Sunday, May 19, 2013 | Home› Articles
The Management & Leadership Conundrum
What is better for the organisation – for you to be a Manager or a Leader? Whenever this question has been posed in the multitude of workshops conducted by Louis Allen International, the response has been, overwhelmingly, in favour of “Leader”. We are obsessed with the idea of “being a leader and practicing leadership” being the best way to move ahead in an organisation.
This idea – of the leader being someone requiring special qualities – is being incessantly promoted by those, and they are legion, who subscribe to the notion. It is this false concept that has gained currency, thanks to their efforts. While the intention may to be to increase the “performing power” of the individual to whom this Gospel is being preached, its effect, more often than not, makes them less able to achieve their purpose. By shining the spotlight on a single person, leadership becomes part of the syndrome of individuality that is sweeping our world and undermines the team and the overall organisation.
The debate about whether managers and leaders are different has been going on since the late 1970’s. While some have assumed that leadership is better than management others take it to be the replacement for management.
John P Kotter, a Harvard Business School professor, proposes that, while management and leadership are different, they complement each other; that in our changing world, one cannot function without the other. Managers, he says, promote stability while leaders press for change. Only individuals that embrace both will succeed in an, increasingly, complex and turbulent and changing world.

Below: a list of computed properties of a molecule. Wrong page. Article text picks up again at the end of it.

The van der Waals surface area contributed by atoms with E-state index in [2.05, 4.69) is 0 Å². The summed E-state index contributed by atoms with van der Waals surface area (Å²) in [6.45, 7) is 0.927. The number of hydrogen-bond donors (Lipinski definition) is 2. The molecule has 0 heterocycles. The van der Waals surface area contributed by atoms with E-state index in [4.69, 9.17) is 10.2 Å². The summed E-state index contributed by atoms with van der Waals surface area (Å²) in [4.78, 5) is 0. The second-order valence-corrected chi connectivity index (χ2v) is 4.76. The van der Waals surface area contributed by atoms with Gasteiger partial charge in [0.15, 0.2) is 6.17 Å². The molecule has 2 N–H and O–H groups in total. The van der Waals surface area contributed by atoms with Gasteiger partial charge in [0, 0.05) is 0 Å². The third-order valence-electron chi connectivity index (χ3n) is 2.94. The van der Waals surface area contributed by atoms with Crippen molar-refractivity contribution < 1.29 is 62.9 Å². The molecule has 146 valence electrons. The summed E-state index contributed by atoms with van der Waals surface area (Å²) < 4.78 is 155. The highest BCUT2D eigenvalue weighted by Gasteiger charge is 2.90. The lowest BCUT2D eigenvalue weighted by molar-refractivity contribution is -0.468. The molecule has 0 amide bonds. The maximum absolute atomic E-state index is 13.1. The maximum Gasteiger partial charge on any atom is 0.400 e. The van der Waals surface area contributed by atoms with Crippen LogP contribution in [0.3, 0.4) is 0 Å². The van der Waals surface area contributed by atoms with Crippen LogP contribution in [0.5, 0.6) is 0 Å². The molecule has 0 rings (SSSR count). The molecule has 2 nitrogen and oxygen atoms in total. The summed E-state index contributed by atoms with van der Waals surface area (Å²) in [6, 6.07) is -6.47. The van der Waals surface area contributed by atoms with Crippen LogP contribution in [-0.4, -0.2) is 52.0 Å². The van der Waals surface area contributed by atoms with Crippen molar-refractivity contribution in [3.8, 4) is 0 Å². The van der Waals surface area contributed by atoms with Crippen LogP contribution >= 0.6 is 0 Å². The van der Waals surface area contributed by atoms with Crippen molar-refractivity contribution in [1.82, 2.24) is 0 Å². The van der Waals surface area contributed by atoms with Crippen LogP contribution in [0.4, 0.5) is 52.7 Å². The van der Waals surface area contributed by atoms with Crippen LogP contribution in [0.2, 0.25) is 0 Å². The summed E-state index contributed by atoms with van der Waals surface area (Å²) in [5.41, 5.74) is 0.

The challenge one faces is to combine strong leadership and strong management in the same person, and use one to balance the other. Once the differences between the two sets of skills are understood, the task will be to develop people to provide both in an integrated manner. The two different functions – coping with complexity and coping with change, shape the activities of management and leadership.
Complexity is managed, first, by Planning – setting targets and goals for the future, establishing the detailed steps for achieving those targets and then allocating the resources to achieve the plans. In contrast, leadership for change begins by setting a direction – developing a vision for the future, Missions that will bring about the reality and the strategies to achieve it.
As the next step, Management develops the capacity to achieve the plan by Organising – developing the workflow processes, creating the organisation structure and assigning roles and responsibilities for accomplishing the objectives. The equivalent leadership activity is selecting the right people for the jobs, delegating specific responsibilities to them, communicating the plan to these people, developing in them the skills required to complete the tasks and aligning peoples goals with those of the organisation. This means communicating the new direction to key people who understand the Vision, are committed to its achievement and can create the coalitions to support its achievement.
Finally, management ensures accomplishment of the plan by Controlling – monitoring actual results those that were planned; identifying deviations; and then taking corrective actions in a planned manner to solve any identified deviations from the desired results. To achieve the vision, leadership involves decision making and problem solving, motivating and inspiring – keeping people moving in the right direction, despite major obstacles to change, by appealing to human needs, values and emotions.
It is abundantly clear that the manager’s achievements are instrumental in ensuring that the leader’s vision becomes a reality; that, in effect, the manager’s goals and objectives are the stepping-stones to bringing about the realisation of the vision over the period of the Vision. It is also seen that unless the functions of Planning, Organising and Controlling work in tandem with the function of Leading (or Leadership), goals will be accomplished more by chance, and less as a result of coordinated efforts.